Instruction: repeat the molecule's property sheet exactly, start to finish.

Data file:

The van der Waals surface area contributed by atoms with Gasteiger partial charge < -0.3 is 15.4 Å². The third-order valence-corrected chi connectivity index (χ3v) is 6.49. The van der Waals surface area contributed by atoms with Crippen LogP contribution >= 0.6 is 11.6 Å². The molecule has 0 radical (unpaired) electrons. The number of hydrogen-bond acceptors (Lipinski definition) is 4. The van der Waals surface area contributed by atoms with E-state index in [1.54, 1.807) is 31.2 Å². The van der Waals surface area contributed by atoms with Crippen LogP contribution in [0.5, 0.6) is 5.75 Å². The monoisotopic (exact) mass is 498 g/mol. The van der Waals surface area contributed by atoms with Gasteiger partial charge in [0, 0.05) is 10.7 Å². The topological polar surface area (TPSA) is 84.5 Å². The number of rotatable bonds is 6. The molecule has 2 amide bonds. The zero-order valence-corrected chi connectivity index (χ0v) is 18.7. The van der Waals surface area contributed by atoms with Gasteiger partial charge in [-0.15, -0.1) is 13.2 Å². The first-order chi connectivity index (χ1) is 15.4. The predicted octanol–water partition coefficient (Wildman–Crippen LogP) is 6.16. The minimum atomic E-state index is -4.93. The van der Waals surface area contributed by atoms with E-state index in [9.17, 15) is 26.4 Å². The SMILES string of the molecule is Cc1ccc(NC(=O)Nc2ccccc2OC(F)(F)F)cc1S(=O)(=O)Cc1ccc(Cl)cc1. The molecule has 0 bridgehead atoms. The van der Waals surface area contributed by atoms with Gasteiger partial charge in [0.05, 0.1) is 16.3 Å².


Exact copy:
The van der Waals surface area contributed by atoms with Gasteiger partial charge < -0.3 is 15.4 Å². The third-order valence-corrected chi connectivity index (χ3v) is 6.49. The van der Waals surface area contributed by atoms with Crippen LogP contribution >= 0.6 is 11.6 Å². The molecule has 0 radical (unpaired) electrons. The number of hydrogen-bond acceptors (Lipinski definition) is 4. The van der Waals surface area contributed by atoms with E-state index in [1.54, 1.807) is 31.2 Å². The van der Waals surface area contributed by atoms with Crippen LogP contribution in [0.5, 0.6) is 5.75 Å². The monoisotopic (exact) mass is 498 g/mol. The van der Waals surface area contributed by atoms with Gasteiger partial charge in [0, 0.05) is 10.7 Å². The topological polar surface area (TPSA) is 84.5 Å². The number of rotatable bonds is 6. The molecule has 2 amide bonds. The zero-order valence-corrected chi connectivity index (χ0v) is 18.7. The van der Waals surface area contributed by atoms with Gasteiger partial charge in [-0.15, -0.1) is 13.2 Å². The first-order chi connectivity index (χ1) is 15.4. The predicted octanol–water partition coefficient (Wildman–Crippen LogP) is 6.16. The minimum atomic E-state index is -4.93. The van der Waals surface area contributed by atoms with E-state index in [9.17, 15) is 26.4 Å². The SMILES string of the molecule is Cc1ccc(NC(=O)Nc2ccccc2OC(F)(F)F)cc1S(=O)(=O)Cc1ccc(Cl)cc1. The molecule has 0 bridgehead atoms. The van der Waals surface area contributed by atoms with Gasteiger partial charge in [0.05, 0.1) is 16.3 Å².